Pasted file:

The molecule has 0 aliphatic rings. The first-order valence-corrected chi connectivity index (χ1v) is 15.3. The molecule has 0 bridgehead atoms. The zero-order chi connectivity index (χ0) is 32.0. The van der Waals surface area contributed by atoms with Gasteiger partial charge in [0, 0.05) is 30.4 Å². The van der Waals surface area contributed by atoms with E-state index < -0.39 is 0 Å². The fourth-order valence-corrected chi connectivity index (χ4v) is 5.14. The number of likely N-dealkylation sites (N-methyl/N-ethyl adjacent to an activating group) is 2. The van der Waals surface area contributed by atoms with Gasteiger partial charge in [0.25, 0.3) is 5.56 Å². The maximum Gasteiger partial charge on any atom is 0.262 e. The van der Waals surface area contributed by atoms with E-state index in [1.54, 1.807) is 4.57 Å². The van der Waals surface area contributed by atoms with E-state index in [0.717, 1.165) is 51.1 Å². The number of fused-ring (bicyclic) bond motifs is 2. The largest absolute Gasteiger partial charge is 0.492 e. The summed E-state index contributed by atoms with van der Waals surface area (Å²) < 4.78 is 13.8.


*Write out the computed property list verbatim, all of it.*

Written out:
The molecule has 0 aliphatic rings. The first-order valence-corrected chi connectivity index (χ1v) is 15.3. The molecule has 0 bridgehead atoms. The zero-order chi connectivity index (χ0) is 32.0. The van der Waals surface area contributed by atoms with Gasteiger partial charge in [0, 0.05) is 30.4 Å². The van der Waals surface area contributed by atoms with E-state index < -0.39 is 0 Å². The fourth-order valence-corrected chi connectivity index (χ4v) is 5.14. The number of likely N-dealkylation sites (N-methyl/N-ethyl adjacent to an activating group) is 2. The van der Waals surface area contributed by atoms with Gasteiger partial charge in [0.25, 0.3) is 5.56 Å². The maximum Gasteiger partial charge on any atom is 0.262 e. The van der Waals surface area contributed by atoms with E-state index in [1.54, 1.807) is 4.57 Å². The van der Waals surface area contributed by atoms with E-state index in [0.717, 1.165) is 51.1 Å². The number of fused-ring (bicyclic) bond motifs is 2. The largest absolute Gasteiger partial charge is 0.492 e. The summed E-state index contributed by atoms with van der Waals surface area (Å²) < 4.78 is 13.8.